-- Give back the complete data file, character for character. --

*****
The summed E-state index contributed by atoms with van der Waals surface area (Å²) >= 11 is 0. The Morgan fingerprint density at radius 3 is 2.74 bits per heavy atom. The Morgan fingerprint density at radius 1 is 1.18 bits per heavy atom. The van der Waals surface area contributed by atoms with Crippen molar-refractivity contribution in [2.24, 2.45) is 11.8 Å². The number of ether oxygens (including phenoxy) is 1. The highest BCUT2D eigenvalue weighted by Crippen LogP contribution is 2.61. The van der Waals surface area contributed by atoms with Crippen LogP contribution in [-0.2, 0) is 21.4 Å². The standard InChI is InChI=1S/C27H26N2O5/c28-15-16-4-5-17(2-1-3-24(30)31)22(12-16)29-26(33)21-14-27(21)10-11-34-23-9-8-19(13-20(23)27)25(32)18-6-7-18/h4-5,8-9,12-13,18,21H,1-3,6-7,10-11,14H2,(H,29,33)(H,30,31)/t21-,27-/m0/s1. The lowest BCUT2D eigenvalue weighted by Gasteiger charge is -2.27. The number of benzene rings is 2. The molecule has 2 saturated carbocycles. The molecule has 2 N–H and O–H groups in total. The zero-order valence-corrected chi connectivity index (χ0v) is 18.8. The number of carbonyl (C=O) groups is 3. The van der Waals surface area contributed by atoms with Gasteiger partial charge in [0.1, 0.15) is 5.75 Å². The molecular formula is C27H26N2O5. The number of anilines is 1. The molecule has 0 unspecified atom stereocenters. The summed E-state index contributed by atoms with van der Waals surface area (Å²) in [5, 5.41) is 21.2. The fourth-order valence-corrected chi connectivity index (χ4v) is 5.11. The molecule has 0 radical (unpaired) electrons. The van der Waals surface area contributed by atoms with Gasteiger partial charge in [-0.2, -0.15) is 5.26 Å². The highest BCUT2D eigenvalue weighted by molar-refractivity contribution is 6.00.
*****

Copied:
The summed E-state index contributed by atoms with van der Waals surface area (Å²) >= 11 is 0. The Morgan fingerprint density at radius 3 is 2.74 bits per heavy atom. The Morgan fingerprint density at radius 1 is 1.18 bits per heavy atom. The van der Waals surface area contributed by atoms with Crippen molar-refractivity contribution in [2.24, 2.45) is 11.8 Å². The number of ether oxygens (including phenoxy) is 1. The highest BCUT2D eigenvalue weighted by Crippen LogP contribution is 2.61. The van der Waals surface area contributed by atoms with Crippen LogP contribution in [-0.2, 0) is 21.4 Å². The standard InChI is InChI=1S/C27H26N2O5/c28-15-16-4-5-17(2-1-3-24(30)31)22(12-16)29-26(33)21-14-27(21)10-11-34-23-9-8-19(13-20(23)27)25(32)18-6-7-18/h4-5,8-9,12-13,18,21H,1-3,6-7,10-11,14H2,(H,29,33)(H,30,31)/t21-,27-/m0/s1. The lowest BCUT2D eigenvalue weighted by Gasteiger charge is -2.27. The number of benzene rings is 2. The molecule has 2 saturated carbocycles. The molecule has 2 N–H and O–H groups in total. The zero-order valence-corrected chi connectivity index (χ0v) is 18.8. The number of carbonyl (C=O) groups is 3. The van der Waals surface area contributed by atoms with Gasteiger partial charge in [0.1, 0.15) is 5.75 Å². The molecular formula is C27H26N2O5. The number of anilines is 1. The molecule has 0 unspecified atom stereocenters. The summed E-state index contributed by atoms with van der Waals surface area (Å²) in [5, 5.41) is 21.2. The fourth-order valence-corrected chi connectivity index (χ4v) is 5.11. The molecule has 0 radical (unpaired) electrons. The van der Waals surface area contributed by atoms with Gasteiger partial charge in [-0.2, -0.15) is 5.26 Å². The highest BCUT2D eigenvalue weighted by molar-refractivity contribution is 6.00.